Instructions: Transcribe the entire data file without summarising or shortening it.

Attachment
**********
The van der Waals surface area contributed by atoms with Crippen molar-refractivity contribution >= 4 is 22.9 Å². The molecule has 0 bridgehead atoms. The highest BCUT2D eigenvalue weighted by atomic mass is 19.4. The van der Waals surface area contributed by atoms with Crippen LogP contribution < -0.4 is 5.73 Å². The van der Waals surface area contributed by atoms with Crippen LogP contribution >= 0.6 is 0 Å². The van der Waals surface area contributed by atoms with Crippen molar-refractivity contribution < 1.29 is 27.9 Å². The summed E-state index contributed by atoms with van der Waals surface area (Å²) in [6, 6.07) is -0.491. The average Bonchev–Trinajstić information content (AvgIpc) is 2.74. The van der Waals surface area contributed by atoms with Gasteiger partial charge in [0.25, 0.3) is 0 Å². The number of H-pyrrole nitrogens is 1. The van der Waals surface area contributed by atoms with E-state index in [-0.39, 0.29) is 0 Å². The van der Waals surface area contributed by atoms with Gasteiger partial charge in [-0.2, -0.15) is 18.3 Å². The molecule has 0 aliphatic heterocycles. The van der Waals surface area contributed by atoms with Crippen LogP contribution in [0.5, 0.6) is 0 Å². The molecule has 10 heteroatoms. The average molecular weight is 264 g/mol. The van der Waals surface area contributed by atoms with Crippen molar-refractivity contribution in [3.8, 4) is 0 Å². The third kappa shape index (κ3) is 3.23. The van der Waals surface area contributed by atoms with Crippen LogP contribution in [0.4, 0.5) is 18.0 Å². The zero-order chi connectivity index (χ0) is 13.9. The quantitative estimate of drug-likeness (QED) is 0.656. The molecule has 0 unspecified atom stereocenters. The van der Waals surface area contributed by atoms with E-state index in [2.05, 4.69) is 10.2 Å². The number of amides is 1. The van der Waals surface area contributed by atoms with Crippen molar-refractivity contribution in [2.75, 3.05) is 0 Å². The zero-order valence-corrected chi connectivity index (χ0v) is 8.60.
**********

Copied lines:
The van der Waals surface area contributed by atoms with Crippen molar-refractivity contribution >= 4 is 22.9 Å². The molecule has 0 bridgehead atoms. The highest BCUT2D eigenvalue weighted by atomic mass is 19.4. The van der Waals surface area contributed by atoms with Crippen LogP contribution < -0.4 is 5.73 Å². The van der Waals surface area contributed by atoms with Crippen LogP contribution >= 0.6 is 0 Å². The van der Waals surface area contributed by atoms with Crippen molar-refractivity contribution < 1.29 is 27.9 Å². The summed E-state index contributed by atoms with van der Waals surface area (Å²) in [6, 6.07) is -0.491. The average Bonchev–Trinajstić information content (AvgIpc) is 2.74. The van der Waals surface area contributed by atoms with Gasteiger partial charge in [0.25, 0.3) is 0 Å². The number of H-pyrrole nitrogens is 1. The van der Waals surface area contributed by atoms with E-state index in [-0.39, 0.29) is 0 Å². The van der Waals surface area contributed by atoms with Gasteiger partial charge in [-0.2, -0.15) is 18.3 Å². The molecule has 0 aliphatic heterocycles. The van der Waals surface area contributed by atoms with Crippen LogP contribution in [0.5, 0.6) is 0 Å². The molecule has 10 heteroatoms. The average molecular weight is 264 g/mol. The van der Waals surface area contributed by atoms with Crippen molar-refractivity contribution in [3.8, 4) is 0 Å². The third kappa shape index (κ3) is 3.23. The van der Waals surface area contributed by atoms with Crippen LogP contribution in [0.4, 0.5) is 18.0 Å². The zero-order chi connectivity index (χ0) is 13.9. The quantitative estimate of drug-likeness (QED) is 0.656. The molecule has 0 unspecified atom stereocenters. The van der Waals surface area contributed by atoms with E-state index in [2.05, 4.69) is 10.2 Å². The number of amides is 1. The van der Waals surface area contributed by atoms with Crippen molar-refractivity contribution in [2.75, 3.05) is 0 Å². The zero-order valence-corrected chi connectivity index (χ0v) is 8.60.